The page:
Preventing and treating eye diseases and vision problems in children is the highest priority of the pediatric eye doctors at Eye Consultants of Pennsylvania in Berks County, PA. Pediatric eye problems can be very different from adult eye problems and our pediatric team is specially trained to manage and treat children’s eye conditions.
David S. Goldberg, MD, a board-certified Pediatric Ophthalmologist who specializes in pediatric surgery and oculoplastic surgery in children and adults, is a well-known specialist in helping children with refractive errors (nearsightedness, farsightedness, astigmatism), eye misalignments (strabismus), congenital diseases like pediatric cataracts or glaucoma, and other problems such as “lazy eye” (amblyopia), blocked tear ducts, and eye trauma.
From infants to teenagers, we provide each child with attention and care in a child-friendly atmosphere. If you suspect a problem with your child’s eyes or recognize any of the symptoms described below, evaluation and prompt treatment are very important. Many vision problems and eye diseases can be corrected if detected and treated early.
Warning Signs of Pediatric Eye Problems
- Blurry or distorted vision
- Frequent complaints of headaches
- Complaints of eye pain, itchiness, or discomfort
- Complaints of eye strain, especially after reading
- Sitting close to the TV or holding books too close
- Closing one eye to read or watch TV
- Tilting the head to see better
- Overly sensitive to indoor lights, sunshine or camera flashes
- Excessive tearing or eyes that are always watery
- Poor grades in a school-aged child
- Squinting or frequent eye rubbing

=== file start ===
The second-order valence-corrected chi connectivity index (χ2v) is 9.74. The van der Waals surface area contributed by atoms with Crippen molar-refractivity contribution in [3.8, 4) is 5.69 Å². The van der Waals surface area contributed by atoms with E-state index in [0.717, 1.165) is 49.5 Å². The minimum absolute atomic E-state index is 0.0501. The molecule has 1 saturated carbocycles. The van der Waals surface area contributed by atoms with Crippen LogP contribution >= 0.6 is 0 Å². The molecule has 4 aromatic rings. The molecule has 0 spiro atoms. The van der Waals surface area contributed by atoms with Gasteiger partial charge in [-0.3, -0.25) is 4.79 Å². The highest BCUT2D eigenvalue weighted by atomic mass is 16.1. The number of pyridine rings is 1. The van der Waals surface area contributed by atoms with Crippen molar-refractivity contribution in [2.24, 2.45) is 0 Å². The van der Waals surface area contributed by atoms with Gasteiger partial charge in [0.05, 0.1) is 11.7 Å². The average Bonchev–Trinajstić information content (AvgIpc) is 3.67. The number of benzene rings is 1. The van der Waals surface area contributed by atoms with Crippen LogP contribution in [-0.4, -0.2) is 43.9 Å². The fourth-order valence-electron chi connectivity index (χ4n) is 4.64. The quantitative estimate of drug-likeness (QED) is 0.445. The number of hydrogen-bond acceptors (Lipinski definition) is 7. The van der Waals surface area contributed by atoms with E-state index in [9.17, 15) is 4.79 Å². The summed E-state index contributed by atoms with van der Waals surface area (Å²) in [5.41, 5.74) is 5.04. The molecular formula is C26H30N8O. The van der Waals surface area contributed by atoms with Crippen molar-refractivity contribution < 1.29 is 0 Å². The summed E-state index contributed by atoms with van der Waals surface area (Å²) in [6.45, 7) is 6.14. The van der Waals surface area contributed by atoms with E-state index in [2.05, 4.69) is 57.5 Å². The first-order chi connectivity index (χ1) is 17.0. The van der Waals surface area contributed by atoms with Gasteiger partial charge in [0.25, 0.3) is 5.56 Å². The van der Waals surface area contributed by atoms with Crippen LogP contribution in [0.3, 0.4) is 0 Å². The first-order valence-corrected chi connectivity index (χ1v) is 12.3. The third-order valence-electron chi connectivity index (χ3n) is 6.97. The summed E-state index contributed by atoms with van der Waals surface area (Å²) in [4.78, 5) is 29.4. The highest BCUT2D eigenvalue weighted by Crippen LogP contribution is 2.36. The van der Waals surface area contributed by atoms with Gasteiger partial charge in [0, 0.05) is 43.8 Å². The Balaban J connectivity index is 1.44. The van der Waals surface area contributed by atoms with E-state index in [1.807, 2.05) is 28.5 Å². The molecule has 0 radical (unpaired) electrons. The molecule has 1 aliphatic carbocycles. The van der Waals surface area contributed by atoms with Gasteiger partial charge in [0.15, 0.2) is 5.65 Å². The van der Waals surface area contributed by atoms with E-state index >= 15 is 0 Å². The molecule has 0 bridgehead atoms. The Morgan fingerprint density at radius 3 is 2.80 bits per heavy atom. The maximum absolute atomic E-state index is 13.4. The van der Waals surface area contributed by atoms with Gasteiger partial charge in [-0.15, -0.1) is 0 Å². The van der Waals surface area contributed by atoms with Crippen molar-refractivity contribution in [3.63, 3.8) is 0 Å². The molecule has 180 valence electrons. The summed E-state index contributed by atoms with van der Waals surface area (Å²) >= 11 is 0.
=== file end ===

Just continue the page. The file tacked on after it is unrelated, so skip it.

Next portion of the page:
- Eyes that are misaligned (crossed, turned out)
- Eyes that flutter quickly from side to side or up and down
- Drooping eyelid(s) that don’t fully open
If you observe one or more of these signs, schedule a pediatric eye exam for your child as soon as possible.
Vision Screenings and Eye Exams
Most preschool aged children will have vision screenings during routine visits to the pediatrician’s office. But vision screenings are just the: screenings. They last a few minutes, and typically only test a child’s ability to see from a distance. They generally will not detect eye diseases or other more complicated vision problems.
Eye exams, on the other hand, are a thorough evaluation of eye health. They are performed by an eye doctor – an optometrist or ophthalmologist – who is trained to diagnose, evaluate and treat eye conditions.
A thorough eye exam may last 30 to 60 minutes, test for refractive errors (myopia, hyperopia and astigmatism), which can affect the child’s ability to read, test the eye muscles for possible problems with tracking or depth perception, and carefully examine the inside of the eye for signs of more serious problems.
In other words, comprehensive eye exams are far more detailed than vision screenings, and all children should have them at various stages during childhood so that any problems can be identified and treated early. Poor vision directly affects learning and development, and it’s important not to rely solely on routine vision screenings.
According to the American Optometric Association (AOA), children should have a comprehensive eye exam at the age of 6 months, again at the age of 3, and just before starting kindergarten or first grade (at age 5 or 6). Many of the eye problems that affect children are treatable, and early treatment can prevent life-long vision problems.
If you have any questions or concerns about your child’s vision, make an appointment with a board-certified pediatric eye doctor at Eye Consultants of Pennsylvania for an eye exam and evaluation. We are the leading ophthalmology practice in Berks County, PA, and have four convenient locations in Wyomissing, Pottsville, Pottstown and Blandon.
For an appointment, call toll-free 1-800-762-7132.